If you were Black in the 1960s, you either joined the Black Panther Party with Malcolm X and Angela Davis as leading figures or The National Association for the Advancement of Colored People (NAACP) joined by Martin Luther King. You may have even become a member of a group like the Student Nonviolent Coordinating Committee (SNCC) led by Stokely Carmichael (Kwame Ture) in 1966 to speak up against
inequality and not shy away from violence.
However, if you were Black in the 1960s and your name was James Baldwin, you were nonconformant toward all three. You would create an alternative lane for activism, literature and Black existence that would outlive most Black Power movements and still be prevalent today.
“I am saying that a journey is called that because you cannot know what you will discover on the journey, what you will do with what you find, or what you find will do to you.”
Baldwin said this because although he identified differently than most of the individuals in the Black Power Movement, he knew he had to pay his dues to his “neighbor” and be vocal about his community. He needed to get their stories out.
Baldwin on Finding Identity
Although he felt a responsibility to the Black community, Baldwin didn’t join all Black practices. One of which was the Black Panthers, he didn’t agree with all of their beliefs and tactics.
“I was not, for example, a Black Muslim, in the same way, though for different reasons, that I never become Black Panther. Because I did not believe that all white people were devils,” said Baldwin.
Nor did he affiliate with any religious institutions. He often referred to religion as a hiding place, where people are panic-stricken.
“I was not a member of any Christain congregation because I knew that they had not heard and did not live by the commandment, ‘Love one another as I love you,” said Baldwin.
And being a devout member of any civil rights organization was also out of the question.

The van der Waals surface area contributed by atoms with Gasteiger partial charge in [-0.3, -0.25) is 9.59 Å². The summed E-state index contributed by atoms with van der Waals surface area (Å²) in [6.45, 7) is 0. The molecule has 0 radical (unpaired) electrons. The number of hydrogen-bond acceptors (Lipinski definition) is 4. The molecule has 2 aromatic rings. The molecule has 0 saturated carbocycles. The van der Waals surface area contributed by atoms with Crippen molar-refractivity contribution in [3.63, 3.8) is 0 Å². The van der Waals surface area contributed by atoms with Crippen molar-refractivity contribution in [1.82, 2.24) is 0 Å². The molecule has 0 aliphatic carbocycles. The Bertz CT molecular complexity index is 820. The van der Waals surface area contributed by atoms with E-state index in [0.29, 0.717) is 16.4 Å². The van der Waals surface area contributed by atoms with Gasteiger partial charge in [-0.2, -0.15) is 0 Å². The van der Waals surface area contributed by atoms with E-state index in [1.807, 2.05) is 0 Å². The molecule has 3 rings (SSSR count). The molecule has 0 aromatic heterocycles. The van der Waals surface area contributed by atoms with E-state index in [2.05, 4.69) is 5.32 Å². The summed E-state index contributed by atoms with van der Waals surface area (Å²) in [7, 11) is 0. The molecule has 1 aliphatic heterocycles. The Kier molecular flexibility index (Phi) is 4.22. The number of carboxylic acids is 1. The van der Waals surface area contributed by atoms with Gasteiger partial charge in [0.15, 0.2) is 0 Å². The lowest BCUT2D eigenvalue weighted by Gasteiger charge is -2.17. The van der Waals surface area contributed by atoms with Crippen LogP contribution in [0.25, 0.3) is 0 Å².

Balwin said, “I was not a member of the NAACP because, in the north, where I grew up, the NAACP was fatally entangled with Black class distinctions…which repelled a shoe-shine boy like me.”
Instead of joining a system and forcing himself to fit into a mold or facing probable rejection, he made himself a cultural curator and gatekeeper. Baldwin became a channel that told stories about Black injustice, but also tales about identity, humility and love.
Baldwin on Agency & Accountability
Baldwin represents a travel icon of sorts for Black people. He wasn’t just an unhappy Black American. He was an unhappy Black American with the agency to leave. Baldwin left for Paris, France to become a successful writer. He said he only existed in the guilt of white people, but he wanted to exist as an individual.
“If you’re not French in France, you don’t exist. And that’s what I needed,” said Baldwin.
During that time, he would rather be invisible than to be acknowledged only because of racism.
In light of that, some of the biggest lessons that he’s left us with today are the power of choice and the importance of accountability—specifically in terms of racists and him having ”to be Black in order to justify my slavery.”
In a 1968 interview on The Dick Cavett Show, Cavett inquired about Black progress in America. He spoke about Black people acquiring political positions, being powerhouses on sports teams and even starring in commercials. Do these accolades give an inkling of progress or hope? He asked Baldwin the question of whether or not things are getting better for Black people.
Baldwin laughed before responding.
“It’s not a question of what happens to the negro here or the Black man here. The real question is: ‘what’s going to happen to this country?’
Baldwin on History Repeating Itself
Many people make those same arguments of Black success to try and exemplify that the world has somehow completely eradicated racism. However, what Baldwin said in his essay titled The White Man’s Guilt arguably holds today. He said that color is a disagreeable mirror for white people. Disagreeable because a lot of energy goes into reassuring white people they do not see what they see.
But, they know what they see, what they saw then and what they see now— “an appallingly oppressive and bloody history.” Baldwin says in the essay that instead of acknowledging such history, they’ve readied themselves to defend against charges that the mirror of color hasn’t even accused them of.
Everyone can take from that excerpt and apply it to today. White guilt still holds progress at gunpoint. Black people are not expecting or accusing the white people of today to be held responsible for slavery. They are asking them to acknowledge the lasting impacts that slavery created— which they benefit from. However, Black people are still seen as disagreeable mirrors and have to, unfortunately, make do with little agency they have to survive.
“We’ve made a legend out of a massacre,” said Baldwin